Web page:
An Ancient Ceremony in Nottingham (Plus Robin Hood?)

St Mary’s Church, Nottingham.

On Saturday I was very lucky to be able to go along to one of the most ancient ceremonies in the East Midlands (a region of England that includes several shires). St Mary’s Church in Nottingham hosts a ceremony giving thanks for the life and work of the founder of Nottingham High School, Dame Agnes Mellers. As one of the largest and oldest institutions in the East Midlands area, the school has always been keen to commemorate its founding in 1513.

St Mary’s churchyard is a smashing place of ancient greenery in an otherwise bustling metropolis.

The grave of Henry Plumptre (1718/1719), which is a cracking example of non-standardization in spelling. In this period of English history, “f” and “s” were pretty much interchangeable in inscriptions, which meant that the monuments relied on people reading aloud to get the right kind of sense from them.

The grave of Lieutenant James Still (Royal Navy) who died at the age of 22, having spent the past four years of his life combatting the slave trade. By 1821 the spelling has settled down somewhat, but the “f”s and “s”s are still interchangeable in some words.

Some lovely wild wall flowers.

The Founder’s Day service is a great way of bringing together the whole school: pupils, staff, governors, and alumni. But the ceremony is much more than a church service reaffirming the sense of continuity between current pupils and the long, noble history that stands behind them. It is also a chance for the school to remember its ancient allies in the City of Nottingham such as the Mayor, the Sheriff and the Lord Lieutenant (the Queen’s representative for the wider jurisdiction of Nottinghamshire), who are all present in the procession. Some of the most ancient ceremonies in England begin with a procession, which is a symbolic entrance of notaries in uniform or academic dress in formal order. It’s a very impressive sight, full of the historic pageantry which you would expect from such an ancient custom.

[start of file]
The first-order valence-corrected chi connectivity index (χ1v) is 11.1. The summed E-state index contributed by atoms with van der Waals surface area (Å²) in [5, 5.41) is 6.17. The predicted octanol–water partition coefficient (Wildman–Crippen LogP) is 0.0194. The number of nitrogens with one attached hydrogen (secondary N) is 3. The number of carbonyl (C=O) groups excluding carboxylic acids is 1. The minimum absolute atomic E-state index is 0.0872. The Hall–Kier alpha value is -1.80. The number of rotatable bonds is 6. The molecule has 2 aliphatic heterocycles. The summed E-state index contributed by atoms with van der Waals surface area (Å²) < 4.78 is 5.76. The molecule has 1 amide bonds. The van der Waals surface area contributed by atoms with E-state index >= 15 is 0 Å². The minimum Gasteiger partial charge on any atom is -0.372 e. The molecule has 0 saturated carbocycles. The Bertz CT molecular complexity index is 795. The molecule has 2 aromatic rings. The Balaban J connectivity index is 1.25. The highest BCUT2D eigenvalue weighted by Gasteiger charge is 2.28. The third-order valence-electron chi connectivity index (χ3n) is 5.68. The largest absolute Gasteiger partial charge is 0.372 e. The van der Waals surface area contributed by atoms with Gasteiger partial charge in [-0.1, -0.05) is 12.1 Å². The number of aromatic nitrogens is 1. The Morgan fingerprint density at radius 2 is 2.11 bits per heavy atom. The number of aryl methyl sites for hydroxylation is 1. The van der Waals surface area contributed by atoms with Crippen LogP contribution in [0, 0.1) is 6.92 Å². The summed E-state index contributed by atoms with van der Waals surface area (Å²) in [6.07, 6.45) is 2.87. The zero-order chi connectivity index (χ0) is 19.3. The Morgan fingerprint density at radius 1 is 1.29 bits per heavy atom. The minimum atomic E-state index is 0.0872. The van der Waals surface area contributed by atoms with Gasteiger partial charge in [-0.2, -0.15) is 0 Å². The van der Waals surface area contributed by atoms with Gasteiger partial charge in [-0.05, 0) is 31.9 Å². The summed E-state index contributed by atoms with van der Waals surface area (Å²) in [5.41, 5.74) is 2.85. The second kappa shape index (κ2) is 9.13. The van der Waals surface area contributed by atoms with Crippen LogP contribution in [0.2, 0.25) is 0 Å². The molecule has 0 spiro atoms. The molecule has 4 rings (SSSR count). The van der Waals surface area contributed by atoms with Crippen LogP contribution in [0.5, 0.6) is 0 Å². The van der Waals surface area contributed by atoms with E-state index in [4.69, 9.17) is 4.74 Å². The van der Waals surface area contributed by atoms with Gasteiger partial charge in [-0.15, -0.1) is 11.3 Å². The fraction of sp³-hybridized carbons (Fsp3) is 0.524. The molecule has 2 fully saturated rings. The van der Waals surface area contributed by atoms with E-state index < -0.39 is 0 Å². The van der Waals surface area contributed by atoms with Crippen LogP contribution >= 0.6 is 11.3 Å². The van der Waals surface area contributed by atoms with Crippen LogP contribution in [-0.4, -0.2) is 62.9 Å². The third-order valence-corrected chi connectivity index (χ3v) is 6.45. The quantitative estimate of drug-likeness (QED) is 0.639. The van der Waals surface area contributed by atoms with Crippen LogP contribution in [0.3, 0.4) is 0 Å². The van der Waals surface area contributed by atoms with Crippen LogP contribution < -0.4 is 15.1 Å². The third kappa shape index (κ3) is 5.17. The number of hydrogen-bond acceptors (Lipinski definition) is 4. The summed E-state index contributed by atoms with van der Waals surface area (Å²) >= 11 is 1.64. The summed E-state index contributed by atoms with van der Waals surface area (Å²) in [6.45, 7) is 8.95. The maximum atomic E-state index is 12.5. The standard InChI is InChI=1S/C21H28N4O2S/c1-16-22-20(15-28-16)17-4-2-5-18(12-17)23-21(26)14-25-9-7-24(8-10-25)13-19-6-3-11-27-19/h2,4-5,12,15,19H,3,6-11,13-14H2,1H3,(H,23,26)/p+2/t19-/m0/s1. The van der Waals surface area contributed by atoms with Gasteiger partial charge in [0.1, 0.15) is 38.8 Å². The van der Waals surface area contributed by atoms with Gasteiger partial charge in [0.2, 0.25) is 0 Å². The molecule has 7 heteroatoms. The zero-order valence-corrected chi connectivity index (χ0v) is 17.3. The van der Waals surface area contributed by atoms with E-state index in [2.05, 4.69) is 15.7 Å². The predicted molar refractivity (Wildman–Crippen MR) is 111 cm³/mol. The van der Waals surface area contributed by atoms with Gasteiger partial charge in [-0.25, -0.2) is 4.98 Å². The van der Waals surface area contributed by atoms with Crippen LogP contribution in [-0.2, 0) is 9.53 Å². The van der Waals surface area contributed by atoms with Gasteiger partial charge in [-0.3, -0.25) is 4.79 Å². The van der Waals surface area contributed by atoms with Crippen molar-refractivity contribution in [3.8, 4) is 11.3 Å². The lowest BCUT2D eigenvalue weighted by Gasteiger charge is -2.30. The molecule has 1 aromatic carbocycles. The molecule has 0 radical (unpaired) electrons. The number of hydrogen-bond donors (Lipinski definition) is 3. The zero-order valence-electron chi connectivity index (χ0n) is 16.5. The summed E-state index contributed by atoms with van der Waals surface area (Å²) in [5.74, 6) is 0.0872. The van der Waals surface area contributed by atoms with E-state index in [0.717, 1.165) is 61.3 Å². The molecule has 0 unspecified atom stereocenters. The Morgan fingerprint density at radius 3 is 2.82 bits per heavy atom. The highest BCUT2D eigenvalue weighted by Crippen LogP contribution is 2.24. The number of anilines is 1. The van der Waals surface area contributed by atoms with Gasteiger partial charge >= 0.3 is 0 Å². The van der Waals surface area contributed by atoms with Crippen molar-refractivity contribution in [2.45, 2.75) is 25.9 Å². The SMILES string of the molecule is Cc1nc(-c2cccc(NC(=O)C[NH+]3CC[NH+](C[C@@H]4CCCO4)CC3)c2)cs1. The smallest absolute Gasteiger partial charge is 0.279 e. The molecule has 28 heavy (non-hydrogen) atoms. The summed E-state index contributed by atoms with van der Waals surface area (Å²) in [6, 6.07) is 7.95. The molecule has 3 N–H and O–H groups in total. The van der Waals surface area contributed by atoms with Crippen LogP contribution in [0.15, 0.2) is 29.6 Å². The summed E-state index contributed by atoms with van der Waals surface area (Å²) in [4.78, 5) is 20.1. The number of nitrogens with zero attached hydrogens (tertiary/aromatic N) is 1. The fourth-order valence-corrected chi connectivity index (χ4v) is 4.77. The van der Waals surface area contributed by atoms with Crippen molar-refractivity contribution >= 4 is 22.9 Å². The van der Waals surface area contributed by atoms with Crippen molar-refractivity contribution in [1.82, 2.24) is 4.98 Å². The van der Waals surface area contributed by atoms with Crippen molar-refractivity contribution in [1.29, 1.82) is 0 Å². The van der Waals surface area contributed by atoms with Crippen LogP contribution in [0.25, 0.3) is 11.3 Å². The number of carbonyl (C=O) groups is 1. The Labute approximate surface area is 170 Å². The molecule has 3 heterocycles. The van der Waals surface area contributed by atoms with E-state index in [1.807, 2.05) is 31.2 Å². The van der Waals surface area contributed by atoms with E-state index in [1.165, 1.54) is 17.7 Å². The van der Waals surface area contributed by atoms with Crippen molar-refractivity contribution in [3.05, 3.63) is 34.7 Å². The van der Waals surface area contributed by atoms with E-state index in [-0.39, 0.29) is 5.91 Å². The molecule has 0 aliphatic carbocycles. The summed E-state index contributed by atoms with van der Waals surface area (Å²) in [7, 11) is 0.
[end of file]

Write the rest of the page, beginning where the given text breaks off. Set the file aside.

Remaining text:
The congregation of so many notaries from the whole county in one  ceremony at St Mary’s Church also provides the backdrop for a great ripping yarn. Legend has it that a ceremony at this church was once interrupted by the great Robin Hood himself, who no doubt saw such an affluent congregation which included his arch-nemesis, the Sheriff of Nottingham, as an opportunity too good to miss. Sitting in St Mary’s Church on Saturday, I could see it all happening – the doors flying open as Robin Hood (who I imagine looks just like Errol Flynn) swaggers in, taking from the rich to give to the poor, no doubt stopping to make some smart remark as he steals the purse of the Sheriff. While I’m sure that I have a very romantic notion of highway robbery, I am very glad that Robin Hood didn’t turn up on Saturday… I am rather attached to my string of pearls, after all.

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